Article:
Pedro Ximenez is a Spanish white grape variety. It is used to make the most intensely flavoured, thick, sweet sherry. It pairs beautifully with chocolate and coffee as well as dried fruits and vanilla. Here it adds a festive flavour to a baked cheesecake. Enjoy with an extra glass of this delicious sherry on the side.

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Serves: 8

150 g digestive biscuits, crushed

50 g ameretti bsicuits, crushed

75 g unsalted butter, melted

500 g ricotta cheese

300 ml sour cream

3 large eggs, lightly beaten

150 g caster sugar

grated zest and juice 1 lemon

fruit compote

125 ml Pedro Ximenez, plus extra to serve

2 tbs clear honey

75 g large golden raisins

50 g dried figs, thinly sliced

50 g dried cranberries

1 vanilla pod, split

spray oil, for greasing

Preheat the oven to 150c/fan forced 130c and grease and line the base and sides of a 22cm spring form cake tin with baking paper.

Mix together the crushed digestives, ameretti biscuits and melted butter until evenly combined. Spoon into the base of the prepared tin. Using the back of the spoon smooth the biscuit mixture until flat and well compressed. Chill whilst preparing the filling.

Place ricotta, sour cream, eggs, sugar, lemon zest and juice in a food processor and blend until really smooth. Pour over the biscuit base and bake for 1 hour until just set in the middle (it will puff up around the edges this is fine). Turn the oven off but leave the cheesecake inside with the door ajar until cool. Transfer to the fridge and chill for several hours.

Make the compote. Place all the ingredients in a small saucepan and stir gently until just boiling, simmer gently for 1 minute and then remove from the heat. Leave to cool. Carefully unmould the cheesecake from the tin, cut into wedges and serve topped with the compote and a glass of Pedro Ximenez.

Tip: If making a day ahead, return the cheesecake to room temperature for 1 hour before serving, this will allow the filling to soften to the perfect texture.

From jewels to jellies…….

Finally I have gotten around to making crab apple jelly! One of my earliest culinary memories is of my mum stirring a bubbling volcano of sweet juiciness, which miraculously ended up on my toast. I thought jelly went with ice cream (well of course this one could I guess?) but I was just as happy with my teatime treat. I am not totally convinced that at that young age, I truly appreciated the wonderful flavour of crab apples, but I certainly do now. So I wanted to share my weekends work in the kitchen and take you through the process from tree to table.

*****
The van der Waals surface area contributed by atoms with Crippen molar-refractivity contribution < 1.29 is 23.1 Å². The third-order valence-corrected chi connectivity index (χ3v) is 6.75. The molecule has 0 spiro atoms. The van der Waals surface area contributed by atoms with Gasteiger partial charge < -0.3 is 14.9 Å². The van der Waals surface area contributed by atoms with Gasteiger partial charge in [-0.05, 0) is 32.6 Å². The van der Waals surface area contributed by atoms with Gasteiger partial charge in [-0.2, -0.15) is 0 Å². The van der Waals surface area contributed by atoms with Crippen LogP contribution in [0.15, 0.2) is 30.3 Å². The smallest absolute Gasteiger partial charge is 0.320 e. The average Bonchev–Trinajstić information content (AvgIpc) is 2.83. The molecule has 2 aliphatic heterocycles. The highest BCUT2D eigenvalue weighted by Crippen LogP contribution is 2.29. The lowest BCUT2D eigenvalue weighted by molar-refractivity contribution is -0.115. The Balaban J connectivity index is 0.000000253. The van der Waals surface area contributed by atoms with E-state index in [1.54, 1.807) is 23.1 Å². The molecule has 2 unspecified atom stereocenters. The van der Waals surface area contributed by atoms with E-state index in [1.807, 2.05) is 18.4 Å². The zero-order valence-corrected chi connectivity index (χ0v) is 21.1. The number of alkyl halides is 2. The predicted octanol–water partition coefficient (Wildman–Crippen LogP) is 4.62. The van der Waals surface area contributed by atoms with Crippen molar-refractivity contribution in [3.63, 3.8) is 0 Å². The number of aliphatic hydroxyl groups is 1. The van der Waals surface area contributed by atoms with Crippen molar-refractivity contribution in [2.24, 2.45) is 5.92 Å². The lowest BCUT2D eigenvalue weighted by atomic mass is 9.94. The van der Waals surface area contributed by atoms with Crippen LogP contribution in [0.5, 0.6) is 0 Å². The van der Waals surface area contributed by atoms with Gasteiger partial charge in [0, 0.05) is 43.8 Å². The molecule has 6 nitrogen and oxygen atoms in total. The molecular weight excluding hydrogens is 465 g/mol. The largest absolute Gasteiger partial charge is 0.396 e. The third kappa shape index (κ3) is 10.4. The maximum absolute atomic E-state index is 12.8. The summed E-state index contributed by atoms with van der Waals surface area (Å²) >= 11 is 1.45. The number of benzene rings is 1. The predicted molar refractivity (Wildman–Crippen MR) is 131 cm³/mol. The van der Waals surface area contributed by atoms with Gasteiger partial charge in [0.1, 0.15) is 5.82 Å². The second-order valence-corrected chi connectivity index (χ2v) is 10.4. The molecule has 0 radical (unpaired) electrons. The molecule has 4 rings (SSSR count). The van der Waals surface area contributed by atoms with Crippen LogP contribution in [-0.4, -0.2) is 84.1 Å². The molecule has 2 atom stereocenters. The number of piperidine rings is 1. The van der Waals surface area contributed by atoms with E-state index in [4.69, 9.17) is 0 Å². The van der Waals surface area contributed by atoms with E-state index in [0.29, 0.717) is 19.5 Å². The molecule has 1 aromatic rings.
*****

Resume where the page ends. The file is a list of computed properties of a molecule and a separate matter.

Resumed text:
In spring our tree is covered in the most stunning, vibrant pink and white blossoms and then as we come to harvesting, the fruit has transformed into red and yellow, cherry-sized crab apples, hanging in jewel-like clusters on the laden branches. Here we can see the different shades of the apples from red and orange through to a soft yellow colour.

Literally pick as many as you want, discard any that have started to rot and don’t be tempted to pick from the ground, as it is likely that these will have begun to deteriorate. So far I have picked over 8 kilos. I think it will be jelly and crab apple cheese this year. Once picked, discard leaves, stalks and any spoiled fruit. Rinse really well and transfer to a large saucepan.

Add enough cold water to just cover the fruit. Bring to a fast simmer and cook for about 50 minutes, or until the fruit is pulpy. Pour the fruit and all the liquid through a sieve, lined with a double layer of muslin (or large jelly bag) into a large bowl or bowls. Very carefully tie up the muslin to make a bag and find a good place to hang them overnight, over the bowls, to catch all the juices.

Remove the muslin bags and discard the fruit (the muslin can be washed out and re-used). Be very careful as you do this and do not press on the pulp as the liquid will be too cloudy. It should be a delicate, slightly milky pink, which will clear as it is boiled up with the sugar. Because the crab apples do not contain quite enough pectin (the agent that helps set the jelly) I am adding lemon juice, to help the process along. Pour the liquid into a large, clean saucepan, adding the sugar and lemon juice. * At this stage it is really important to sterilise the jars you are going to use. Wash them in hot, soapy water and place in a preheated oven 100c. and leave them there to dry until you are ready to use them – the jars should be hot when filled.